It’s easy to get caught up in work and forget to take a break. But taking regular time out during the day is a fantastic healthy workplace habit to boost productivity and reduce stress.
Set a timer for every hour or two and take a quick 5-minute break away from your desk. Whether you stretch, walk around, or do something that takes your mind off work, it’s an essential reset for your mind and body.
In the digital age, we’re constantly bombarded with notifications, emails and endless information to process. Of course, we’re going to feel overwhelmed! Taking a break from screens helps us reconnect with the present moment, relieving tension and helping us refocus once it’s back to business.
2. Do a Mind Cleanse
Just like we clean our physical space, it’s also essential to clear out mental clutter. Take time to reflect on your thoughts and emotions, and let go of anything causing unnecessary stress.
Journaling can be a great tool for this – write down your thoughts and feelings, fears and worries, and then try to identify any patterns or triggers. Once you are aware of them, it becomes easier to address and let go of what no longer serves you.
Meditation and mindfulness practices can also help to find peace in the chaos. Make it a habit to take some time each day for quiet reflection or guided meditation. You’ll be amazed at how much calmer you feel.
Learn more on the Healthy Her podcast: A fourteen day mind cleanse for overloaded Mums
3. Get 7 to 9 Hours Sleep
A high-stress lifestyle is the enemy of sleep! Many of us work late, watch our favourite shows on Netflix and scroll endlessly through social media – all at the cost of a good night’s sleep.
When stressed, many of us sacrifice sleep in favour of getting things done. However, this is counterproductive! Sleep is critical for regulating our mood and hormone levels, creating a spiral of poor sleep and increasing stress.
Try to get at least 7 to 9 hours of good quality sleep every night. If you’re having trouble falling asleep, try to create a peaceful bedtime routine using some of the relaxation tips on this list.
4. Curate Your Newsfeed
What we browse online can be a major source of stress and anxiety! From doom-and-gloom online news to the social media scroll, minimise stress by taking control of your media diet.
With everything happening in the world, constant exposure to the news cycle can add a lot of emotional burden. Pay attention to how you’re feeling, and take a step back if you’re getting bogged down.
On social media, curate your newsfeed to give you a more positive and motivating experience. Unfollow accounts that constantly post negative, triggering, or stressful content.
Whether it’s inspirational quotes, cute animals, or healthy recipes, engage more with the content that makes you feel good – and cut out the sources of frustration or anxiety.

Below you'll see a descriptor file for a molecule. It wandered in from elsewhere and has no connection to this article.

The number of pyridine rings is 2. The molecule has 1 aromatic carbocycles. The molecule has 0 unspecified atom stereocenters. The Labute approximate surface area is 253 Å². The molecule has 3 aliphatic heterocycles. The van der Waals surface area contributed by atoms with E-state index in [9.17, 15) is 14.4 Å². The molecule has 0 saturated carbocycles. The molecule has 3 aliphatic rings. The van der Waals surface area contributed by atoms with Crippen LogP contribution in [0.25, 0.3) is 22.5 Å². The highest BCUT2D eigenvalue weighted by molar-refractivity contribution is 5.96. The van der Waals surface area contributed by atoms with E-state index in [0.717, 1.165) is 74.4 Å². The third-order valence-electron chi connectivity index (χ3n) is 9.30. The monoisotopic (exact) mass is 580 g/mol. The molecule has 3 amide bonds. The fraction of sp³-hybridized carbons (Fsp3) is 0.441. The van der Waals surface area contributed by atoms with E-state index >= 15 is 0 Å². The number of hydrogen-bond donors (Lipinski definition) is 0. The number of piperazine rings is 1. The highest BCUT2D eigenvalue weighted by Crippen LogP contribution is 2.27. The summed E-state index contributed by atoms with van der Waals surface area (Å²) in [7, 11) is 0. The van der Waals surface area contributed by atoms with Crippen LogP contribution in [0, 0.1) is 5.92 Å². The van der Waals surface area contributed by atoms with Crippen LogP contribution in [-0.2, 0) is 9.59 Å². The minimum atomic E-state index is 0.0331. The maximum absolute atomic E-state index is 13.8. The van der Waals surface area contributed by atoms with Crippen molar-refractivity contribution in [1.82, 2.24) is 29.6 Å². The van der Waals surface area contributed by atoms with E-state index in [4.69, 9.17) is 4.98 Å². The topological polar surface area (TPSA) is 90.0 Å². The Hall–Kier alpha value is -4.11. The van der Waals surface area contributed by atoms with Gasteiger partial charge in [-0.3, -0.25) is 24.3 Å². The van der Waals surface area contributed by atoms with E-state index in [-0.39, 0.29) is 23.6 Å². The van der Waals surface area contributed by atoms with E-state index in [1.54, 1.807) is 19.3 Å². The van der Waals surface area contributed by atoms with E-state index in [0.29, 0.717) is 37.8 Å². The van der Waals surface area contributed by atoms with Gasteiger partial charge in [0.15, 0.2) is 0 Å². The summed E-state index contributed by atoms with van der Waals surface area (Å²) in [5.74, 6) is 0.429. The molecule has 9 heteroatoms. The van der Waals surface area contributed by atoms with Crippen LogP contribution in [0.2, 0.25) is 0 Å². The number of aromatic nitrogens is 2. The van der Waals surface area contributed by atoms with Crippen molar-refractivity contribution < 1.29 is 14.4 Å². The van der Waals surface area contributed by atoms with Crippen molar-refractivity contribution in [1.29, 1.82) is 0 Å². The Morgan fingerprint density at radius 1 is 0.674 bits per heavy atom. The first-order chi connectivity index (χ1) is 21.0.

5. Get Organised & Clear the Clutter
A cluttered and disorganised environment is a ticking time bomb when it comes to feeling overwhelmed. Set yourself up for serenity and take time to organise your life, from your desk at work to your daily schedule.
One common source of stress is feeling like there’s not enough time in the day. To combat this, try using a planner or calendar, keeping a to-do list, or setting up a scheduling app. Prioritising your tasks regularly, focus on the most important ones first, and see what tasks can be moved off your plate altogether.
Don’t be afraid to say “no” to commitments that will add unnecessary stress to your life. Learning to set healthy boundaries can be challenging for many, but protecting your precious time and energy is essential.
Learn more on the Healthy Her podcast: Calm the Chaos with Organisational Queen Steph Pase
Stress is a part of life, but it doesn’t have to control us. It’s all about finding peace amidst the chaos – and, most importantly, finding a balance between work, rest, and family.
By making lifestyle changes and prioritising our wellbeing, we can manage our stress levels and live happier, healthier lives. Remember to prioritise breaks, get plenty of sleep, and clear out the ‘mental clutter’ regularly.
Everyone experiences stress differently, and what works for one person may not work for another. The key is to find what you feel makes a difference to your mind and body, and incorporate it into your daily routine.
Lastly, don’t be afraid to ask for help if you feel overwhelmed. Whether you talk to friends, family, or a professional, reach out before you get to breaking point! All of us are part of a community, and getting some support can make all the difference.
Go ahead and give these tips a try next time you’re feeling frazzled – your mind and body will thank you!